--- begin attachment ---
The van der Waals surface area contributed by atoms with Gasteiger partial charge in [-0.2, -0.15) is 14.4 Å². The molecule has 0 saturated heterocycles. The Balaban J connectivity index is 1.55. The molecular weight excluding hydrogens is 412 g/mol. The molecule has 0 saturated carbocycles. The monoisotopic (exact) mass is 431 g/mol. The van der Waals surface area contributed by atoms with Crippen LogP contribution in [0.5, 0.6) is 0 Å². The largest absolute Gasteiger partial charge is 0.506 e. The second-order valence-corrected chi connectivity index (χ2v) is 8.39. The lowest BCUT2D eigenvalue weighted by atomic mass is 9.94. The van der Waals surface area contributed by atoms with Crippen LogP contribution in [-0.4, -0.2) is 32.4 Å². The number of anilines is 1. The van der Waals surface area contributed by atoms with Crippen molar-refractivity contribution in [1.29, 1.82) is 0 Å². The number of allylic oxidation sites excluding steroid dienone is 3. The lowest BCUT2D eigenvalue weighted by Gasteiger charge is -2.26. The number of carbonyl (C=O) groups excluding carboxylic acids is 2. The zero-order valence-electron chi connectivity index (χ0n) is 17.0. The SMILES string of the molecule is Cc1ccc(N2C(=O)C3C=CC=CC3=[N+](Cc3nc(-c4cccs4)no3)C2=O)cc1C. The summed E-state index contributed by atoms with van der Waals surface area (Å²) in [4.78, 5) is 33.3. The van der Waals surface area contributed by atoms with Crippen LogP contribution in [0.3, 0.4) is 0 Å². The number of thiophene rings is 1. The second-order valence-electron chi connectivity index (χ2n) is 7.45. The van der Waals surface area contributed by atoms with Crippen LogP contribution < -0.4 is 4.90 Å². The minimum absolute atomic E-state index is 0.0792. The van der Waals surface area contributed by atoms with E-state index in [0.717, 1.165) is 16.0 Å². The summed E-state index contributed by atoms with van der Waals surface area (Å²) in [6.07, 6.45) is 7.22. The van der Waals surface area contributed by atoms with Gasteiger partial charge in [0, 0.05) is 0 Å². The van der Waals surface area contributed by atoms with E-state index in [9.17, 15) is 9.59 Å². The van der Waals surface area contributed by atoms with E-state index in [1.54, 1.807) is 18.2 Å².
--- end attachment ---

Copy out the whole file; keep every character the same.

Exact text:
The van der Waals surface area contributed by atoms with Gasteiger partial charge in [-0.2, -0.15) is 14.4 Å². The molecule has 0 saturated heterocycles. The Balaban J connectivity index is 1.55. The molecular weight excluding hydrogens is 412 g/mol. The molecule has 0 saturated carbocycles. The monoisotopic (exact) mass is 431 g/mol. The van der Waals surface area contributed by atoms with Crippen LogP contribution in [0.5, 0.6) is 0 Å². The largest absolute Gasteiger partial charge is 0.506 e. The second-order valence-corrected chi connectivity index (χ2v) is 8.39. The lowest BCUT2D eigenvalue weighted by atomic mass is 9.94. The van der Waals surface area contributed by atoms with Crippen LogP contribution in [-0.4, -0.2) is 32.4 Å². The number of anilines is 1. The van der Waals surface area contributed by atoms with Crippen molar-refractivity contribution in [1.29, 1.82) is 0 Å². The number of allylic oxidation sites excluding steroid dienone is 3. The lowest BCUT2D eigenvalue weighted by Gasteiger charge is -2.26. The number of carbonyl (C=O) groups excluding carboxylic acids is 2. The zero-order valence-electron chi connectivity index (χ0n) is 17.0. The SMILES string of the molecule is Cc1ccc(N2C(=O)C3C=CC=CC3=[N+](Cc3nc(-c4cccs4)no3)C2=O)cc1C. The summed E-state index contributed by atoms with van der Waals surface area (Å²) in [4.78, 5) is 33.3. The van der Waals surface area contributed by atoms with Crippen LogP contribution in [0.3, 0.4) is 0 Å². The number of thiophene rings is 1. The second-order valence-electron chi connectivity index (χ2n) is 7.45. The van der Waals surface area contributed by atoms with Crippen LogP contribution < -0.4 is 4.90 Å². The minimum absolute atomic E-state index is 0.0792. The van der Waals surface area contributed by atoms with E-state index in [0.717, 1.165) is 16.0 Å². The summed E-state index contributed by atoms with van der Waals surface area (Å²) in [6.07, 6.45) is 7.22. The van der Waals surface area contributed by atoms with Gasteiger partial charge in [0, 0.05) is 0 Å². The van der Waals surface area contributed by atoms with E-state index in [9.17, 15) is 9.59 Å². The van der Waals surface area contributed by atoms with E-state index in [1.54, 1.807) is 18.2 Å².